meaning that they are more likely to die than civilians when they make a suicide
What Causes Military Personnel to Attempt Suicide?
Suicide is complex, and many different factors contribute to it. Suicide is therefore
very hard to accurately predict. Suicide is rarely caused by a single problem
or issue, but rather seems to be due to a combination of stressors and problems
that often occur at the same time. Relationship problems, financial stress, and
legal or disciplinary problems are the life events that occur most often in the
time before military personnel die by suicide. These situations can cause military
personnel to become emotionally overwhelmed. If military personnel start
to think that they cannot handle the stress and feel like their problems will never
get any better, they may consider suicide and make a suicide attempt. Relieving
emotional pain and/or stopping bad feelings are the most common reasons that
military personnel make suicide attempts.
Are Increased Military Suicides Because of Combat and Deployments?
Combat exposure can increase the risk and intensity of psychological and behavioral
disorders such as posttraumatic stress disorder, depression, and substance
abuse. These conditions increase the risk for suicide. This has led many to conclude
that deployments and combat are directly causing the recent increase in
military suicides. However, less than half of military personnel who die by suicide
have ever been deployed or been in combat, meaning that for the majority
of military suicides, deployment and combat could not be a cause.
For those military personnel who have been deployed, combat appears to
have a small relationship with increased suicidal thoughts over time. Military
personnel who have deployed and who also have posttraumatic stress and
depression are more likely to be suicidal, especially if they feel isolated or disconnected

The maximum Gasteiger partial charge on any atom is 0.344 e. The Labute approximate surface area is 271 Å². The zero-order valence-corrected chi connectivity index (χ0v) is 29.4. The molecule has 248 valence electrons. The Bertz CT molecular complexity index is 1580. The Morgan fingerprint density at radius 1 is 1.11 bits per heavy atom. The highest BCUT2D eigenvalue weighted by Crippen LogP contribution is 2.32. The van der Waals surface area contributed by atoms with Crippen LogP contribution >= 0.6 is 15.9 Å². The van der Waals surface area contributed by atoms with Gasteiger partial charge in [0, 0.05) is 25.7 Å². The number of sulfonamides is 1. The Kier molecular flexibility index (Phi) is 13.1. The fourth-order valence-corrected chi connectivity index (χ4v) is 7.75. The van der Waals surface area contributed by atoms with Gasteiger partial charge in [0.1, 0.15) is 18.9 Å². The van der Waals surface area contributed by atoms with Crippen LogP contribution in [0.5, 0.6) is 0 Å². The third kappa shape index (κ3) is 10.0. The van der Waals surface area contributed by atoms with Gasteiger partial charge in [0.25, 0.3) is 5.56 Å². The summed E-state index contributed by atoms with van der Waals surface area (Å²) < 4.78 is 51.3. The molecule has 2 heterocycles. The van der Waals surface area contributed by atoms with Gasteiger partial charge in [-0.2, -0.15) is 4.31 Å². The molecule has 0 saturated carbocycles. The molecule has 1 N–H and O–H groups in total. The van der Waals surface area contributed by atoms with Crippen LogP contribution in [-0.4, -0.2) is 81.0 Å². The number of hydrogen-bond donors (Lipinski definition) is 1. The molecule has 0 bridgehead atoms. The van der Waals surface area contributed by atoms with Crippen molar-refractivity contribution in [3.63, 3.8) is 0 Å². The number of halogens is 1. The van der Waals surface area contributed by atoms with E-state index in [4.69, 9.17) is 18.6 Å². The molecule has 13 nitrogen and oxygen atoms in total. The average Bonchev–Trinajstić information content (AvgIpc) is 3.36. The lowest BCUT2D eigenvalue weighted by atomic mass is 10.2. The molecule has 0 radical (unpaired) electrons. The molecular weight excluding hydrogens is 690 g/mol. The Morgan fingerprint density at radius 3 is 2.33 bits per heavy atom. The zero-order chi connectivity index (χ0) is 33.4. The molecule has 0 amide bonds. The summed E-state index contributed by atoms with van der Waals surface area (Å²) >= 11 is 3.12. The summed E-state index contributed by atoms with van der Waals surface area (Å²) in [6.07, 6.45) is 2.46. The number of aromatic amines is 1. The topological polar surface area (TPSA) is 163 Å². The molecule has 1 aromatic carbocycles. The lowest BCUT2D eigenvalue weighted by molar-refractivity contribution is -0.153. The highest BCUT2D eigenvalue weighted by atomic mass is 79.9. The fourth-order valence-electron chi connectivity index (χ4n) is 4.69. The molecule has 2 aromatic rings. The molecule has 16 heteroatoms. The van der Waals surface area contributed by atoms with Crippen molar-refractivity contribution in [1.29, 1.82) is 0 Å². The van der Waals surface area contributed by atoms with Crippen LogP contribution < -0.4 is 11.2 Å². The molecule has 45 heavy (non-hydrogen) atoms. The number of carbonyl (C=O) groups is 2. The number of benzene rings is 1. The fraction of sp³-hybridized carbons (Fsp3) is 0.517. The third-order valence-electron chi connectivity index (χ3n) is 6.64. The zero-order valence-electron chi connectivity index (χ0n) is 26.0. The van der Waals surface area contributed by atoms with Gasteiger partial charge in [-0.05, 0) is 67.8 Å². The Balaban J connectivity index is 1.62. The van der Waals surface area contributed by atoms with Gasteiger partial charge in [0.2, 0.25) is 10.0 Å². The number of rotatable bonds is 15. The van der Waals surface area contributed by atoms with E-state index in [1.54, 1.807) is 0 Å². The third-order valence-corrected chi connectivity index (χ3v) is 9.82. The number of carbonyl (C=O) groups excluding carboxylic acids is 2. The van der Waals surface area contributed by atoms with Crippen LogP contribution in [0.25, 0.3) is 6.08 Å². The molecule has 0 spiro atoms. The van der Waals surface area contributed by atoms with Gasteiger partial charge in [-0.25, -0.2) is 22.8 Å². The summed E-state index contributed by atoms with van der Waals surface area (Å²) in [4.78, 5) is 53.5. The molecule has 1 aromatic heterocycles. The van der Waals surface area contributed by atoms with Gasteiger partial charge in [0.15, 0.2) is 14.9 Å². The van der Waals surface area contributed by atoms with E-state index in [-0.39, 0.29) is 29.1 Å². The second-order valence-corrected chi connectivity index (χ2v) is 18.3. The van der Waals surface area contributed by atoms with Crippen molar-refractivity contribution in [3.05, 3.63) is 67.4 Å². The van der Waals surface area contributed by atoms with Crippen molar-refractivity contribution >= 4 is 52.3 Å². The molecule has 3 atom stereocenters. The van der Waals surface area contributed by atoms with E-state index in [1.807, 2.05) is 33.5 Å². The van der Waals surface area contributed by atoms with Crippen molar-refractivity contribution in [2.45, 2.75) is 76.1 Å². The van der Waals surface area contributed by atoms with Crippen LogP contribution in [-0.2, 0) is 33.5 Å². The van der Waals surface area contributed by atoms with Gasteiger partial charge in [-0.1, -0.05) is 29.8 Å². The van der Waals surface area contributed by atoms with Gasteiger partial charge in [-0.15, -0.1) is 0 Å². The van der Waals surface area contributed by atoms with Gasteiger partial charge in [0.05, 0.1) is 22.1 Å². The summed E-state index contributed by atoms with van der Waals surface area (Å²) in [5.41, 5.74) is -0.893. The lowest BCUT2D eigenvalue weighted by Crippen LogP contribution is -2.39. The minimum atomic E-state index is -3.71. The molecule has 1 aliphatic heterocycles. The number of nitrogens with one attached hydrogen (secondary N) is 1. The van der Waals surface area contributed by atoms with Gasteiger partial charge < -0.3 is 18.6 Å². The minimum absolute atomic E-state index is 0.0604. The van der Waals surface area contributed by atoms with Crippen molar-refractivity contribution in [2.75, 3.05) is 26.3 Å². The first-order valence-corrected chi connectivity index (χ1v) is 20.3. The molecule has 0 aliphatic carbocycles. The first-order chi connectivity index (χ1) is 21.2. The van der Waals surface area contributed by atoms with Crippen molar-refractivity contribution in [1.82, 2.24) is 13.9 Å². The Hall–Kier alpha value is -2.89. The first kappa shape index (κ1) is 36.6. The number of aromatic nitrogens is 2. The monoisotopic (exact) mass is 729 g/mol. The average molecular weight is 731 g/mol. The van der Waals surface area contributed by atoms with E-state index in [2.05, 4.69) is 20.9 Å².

from others. Combat veterans who feel like they do not “belong” or
“fit in” with others are at greatest risk for suicide.
What Increases Risk for Military Suicide?
Military personnel are more likely to make a suicide attempt or die by suicide
if they are experiencing intense emotional pain. This could include
depression and trauma (such as posttraumatic stress). Risk for suicide
increases when military personnel experience both depression and posttraumatic
stress together. Suicidal individuals have very specific ways of thinking
about themselves and others that dramatically increase the likelihood of
making a suicide attempt. The following beliefs and ways of thinking are
Hopelessness, or the sense that things are never going to get better. For
example: “Things will never change; it’s always going to be this way.”
Perceived burdensomeness, or the sense that one makes things worse for
others. For example: “You all would be better off without me.”
Self-hatred, or the sense that one is defective or unworthy of respect or
love. For example: “I’m worthless and there is nothing good about me.”
Unbearability, or the sense that one is unable to tolerate the situation or
stress. For example: “This is terrible; I just can’t take it anymore.”
Guilt, or the sense that one is to blame or responsible for a bad outcome or
situation. For example: “It’s all my fault.”
Disconnectedness, or the sense that one is all alone and has no one to turn
to for support. For example: “No one values me or cares about me.”